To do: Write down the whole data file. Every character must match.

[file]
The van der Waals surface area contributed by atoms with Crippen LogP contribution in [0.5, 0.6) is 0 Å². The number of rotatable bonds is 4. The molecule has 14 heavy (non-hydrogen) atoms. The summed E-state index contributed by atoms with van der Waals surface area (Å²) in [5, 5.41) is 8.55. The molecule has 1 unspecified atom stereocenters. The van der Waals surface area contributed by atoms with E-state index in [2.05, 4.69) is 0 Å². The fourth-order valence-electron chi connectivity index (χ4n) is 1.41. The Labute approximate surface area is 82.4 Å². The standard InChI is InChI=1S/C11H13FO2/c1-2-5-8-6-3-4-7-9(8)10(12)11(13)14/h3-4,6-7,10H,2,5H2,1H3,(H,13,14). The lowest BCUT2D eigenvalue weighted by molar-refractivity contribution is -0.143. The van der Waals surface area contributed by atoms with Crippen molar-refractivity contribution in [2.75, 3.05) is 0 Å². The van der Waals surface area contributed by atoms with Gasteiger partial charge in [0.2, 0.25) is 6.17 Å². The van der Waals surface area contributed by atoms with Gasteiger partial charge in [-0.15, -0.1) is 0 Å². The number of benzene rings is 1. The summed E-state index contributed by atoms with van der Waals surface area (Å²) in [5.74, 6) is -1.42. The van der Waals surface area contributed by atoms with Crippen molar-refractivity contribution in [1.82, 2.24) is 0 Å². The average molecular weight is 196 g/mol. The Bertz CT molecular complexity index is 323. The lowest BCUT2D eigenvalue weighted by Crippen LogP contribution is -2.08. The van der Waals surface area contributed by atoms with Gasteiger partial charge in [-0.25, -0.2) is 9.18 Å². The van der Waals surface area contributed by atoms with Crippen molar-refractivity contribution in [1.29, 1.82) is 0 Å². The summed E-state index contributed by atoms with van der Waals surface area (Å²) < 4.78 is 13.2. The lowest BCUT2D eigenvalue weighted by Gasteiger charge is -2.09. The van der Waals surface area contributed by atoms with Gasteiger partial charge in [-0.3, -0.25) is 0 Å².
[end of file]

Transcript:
The van der Waals surface area contributed by atoms with Crippen LogP contribution in [0.5, 0.6) is 0 Å². The number of rotatable bonds is 4. The molecule has 14 heavy (non-hydrogen) atoms. The summed E-state index contributed by atoms with van der Waals surface area (Å²) in [5, 5.41) is 8.55. The molecule has 1 unspecified atom stereocenters. The van der Waals surface area contributed by atoms with E-state index in [2.05, 4.69) is 0 Å². The fourth-order valence-electron chi connectivity index (χ4n) is 1.41. The Labute approximate surface area is 82.4 Å². The standard InChI is InChI=1S/C11H13FO2/c1-2-5-8-6-3-4-7-9(8)10(12)11(13)14/h3-4,6-7,10H,2,5H2,1H3,(H,13,14). The lowest BCUT2D eigenvalue weighted by molar-refractivity contribution is -0.143. The van der Waals surface area contributed by atoms with Crippen molar-refractivity contribution in [2.75, 3.05) is 0 Å². The van der Waals surface area contributed by atoms with Gasteiger partial charge in [0.2, 0.25) is 6.17 Å². The van der Waals surface area contributed by atoms with Gasteiger partial charge in [-0.15, -0.1) is 0 Å². The number of benzene rings is 1. The summed E-state index contributed by atoms with van der Waals surface area (Å²) in [5.74, 6) is -1.42. The van der Waals surface area contributed by atoms with Crippen molar-refractivity contribution in [1.82, 2.24) is 0 Å². The average molecular weight is 196 g/mol. The Bertz CT molecular complexity index is 323. The lowest BCUT2D eigenvalue weighted by Crippen LogP contribution is -2.08. The van der Waals surface area contributed by atoms with Gasteiger partial charge in [-0.25, -0.2) is 9.18 Å². The van der Waals surface area contributed by atoms with Crippen molar-refractivity contribution in [1.29, 1.82) is 0 Å². The summed E-state index contributed by atoms with van der Waals surface area (Å²) < 4.78 is 13.2. The lowest BCUT2D eigenvalue weighted by Gasteiger charge is -2.09. The van der Waals surface area contributed by atoms with Gasteiger partial charge in [-0.3, -0.25) is 0 Å².